There’s a time and place for play and the workplace isn’t it. Right? Wrong!
In the office, play is often deemed frivolous and unnecessary by owners and managers. They see it as a distraction; a break from ‘real work.’ But an Inc. article we read recently puts across a persuasive argument for incorporating playful tactics within the workplace, explaining how they could be extremely beneficial for business.
The article’s author, Brendan Boyle – a toy inventor whose job also involves helping companies integrate play into their culture – believes play enables us to experiment, empathise and take creative risks. Play keeps us engaged, fosters innovation and makes for more inspiring, satisfying workplaces.
Brendan goes on to pinpoint different types of play and the benefits they could have for your team and company.
Games inspire healthy competition, camaraderie and teamwork – all of which are important qualities to have in the workplace. Brendan notes how games aren’t dissimilar to brainstorm sessions in the behaviours they elicit; attendees all want to impress one another, but ultimately, working as a group where every member contributes will always generate the best, most well-informed ideas.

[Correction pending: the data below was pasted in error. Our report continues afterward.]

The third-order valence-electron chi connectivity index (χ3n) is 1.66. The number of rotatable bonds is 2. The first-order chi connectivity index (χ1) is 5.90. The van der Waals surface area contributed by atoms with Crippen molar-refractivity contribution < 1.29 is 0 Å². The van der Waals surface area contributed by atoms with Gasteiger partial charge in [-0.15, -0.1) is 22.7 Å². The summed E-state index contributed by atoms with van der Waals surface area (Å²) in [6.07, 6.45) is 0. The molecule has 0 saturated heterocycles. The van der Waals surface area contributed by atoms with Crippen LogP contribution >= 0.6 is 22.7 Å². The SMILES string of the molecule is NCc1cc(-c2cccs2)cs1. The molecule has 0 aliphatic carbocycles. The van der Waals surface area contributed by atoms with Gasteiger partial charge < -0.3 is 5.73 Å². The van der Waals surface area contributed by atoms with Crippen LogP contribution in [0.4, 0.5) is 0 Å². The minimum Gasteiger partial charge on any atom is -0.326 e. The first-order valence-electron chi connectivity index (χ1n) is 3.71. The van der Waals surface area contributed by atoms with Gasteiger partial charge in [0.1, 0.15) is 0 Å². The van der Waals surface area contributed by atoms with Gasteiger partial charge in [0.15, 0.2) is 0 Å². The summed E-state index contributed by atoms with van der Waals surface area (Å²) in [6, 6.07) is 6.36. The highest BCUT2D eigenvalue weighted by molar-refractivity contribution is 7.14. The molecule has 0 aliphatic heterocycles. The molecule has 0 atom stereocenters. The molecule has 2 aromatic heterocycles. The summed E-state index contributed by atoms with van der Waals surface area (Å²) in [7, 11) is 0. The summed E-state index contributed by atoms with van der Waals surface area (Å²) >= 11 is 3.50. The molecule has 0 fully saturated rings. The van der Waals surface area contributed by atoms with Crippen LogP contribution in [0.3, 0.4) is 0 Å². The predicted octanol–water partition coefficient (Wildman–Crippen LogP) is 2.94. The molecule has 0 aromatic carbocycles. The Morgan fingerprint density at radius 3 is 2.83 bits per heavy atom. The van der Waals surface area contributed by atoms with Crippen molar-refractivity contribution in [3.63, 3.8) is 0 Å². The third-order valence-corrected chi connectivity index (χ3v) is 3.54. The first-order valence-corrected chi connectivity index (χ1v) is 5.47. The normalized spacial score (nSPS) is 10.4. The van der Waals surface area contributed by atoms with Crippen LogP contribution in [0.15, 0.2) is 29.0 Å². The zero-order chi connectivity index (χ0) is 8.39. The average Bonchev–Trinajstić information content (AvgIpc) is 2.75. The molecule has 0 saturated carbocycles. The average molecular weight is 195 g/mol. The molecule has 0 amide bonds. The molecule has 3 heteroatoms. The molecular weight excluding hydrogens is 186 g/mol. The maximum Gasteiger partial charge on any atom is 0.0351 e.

As founder of Toy Lab, which has developed over 200 toys, Brendan notes how kids are used to not winning a game the first time they play it, but they’ll always try again. Recovering from losses enables employees to learn quicker and get closer to a win than if they never attempted it at all. Taking healthy risks encourages us to step out of our comfort zones and test new ideas – it’s key to innovation.
Inventing new toys involves a lot of figuring out how to make ideas come to life, Brendan explains. This may involve weeks simply exploring solutions, but it’s not until the team begins to actually, physically test idea that progress is made. In a similar way, exploratory play can support teams when trialling new ideas and concepts, as well as solve challenges more efficiently.
Storytelling and narrative play
Goods toys typically have great stories behind them, says Brendan, who argues that being a good storyteller is pivotal to making innovation a reality. In your workplace, having your employees working on their storytelling skills could help when it comes to giving your products and services context, and differentiating your brand from others.
For kids, physical play enables them to test and practice physical and social skills. Brendan explains how he designs his workspaces to be like playgrounds; they have flexible, open environments which inspire people to move around and ‘bump’ into people who they don’t work next to. He believes these random encounters are what fire up creativity.
Speaking of flexible, open workplaces, if it’s time for an office revamp and you’re looking for a partner who can manage the entire process, speak to the experts at Kerr today.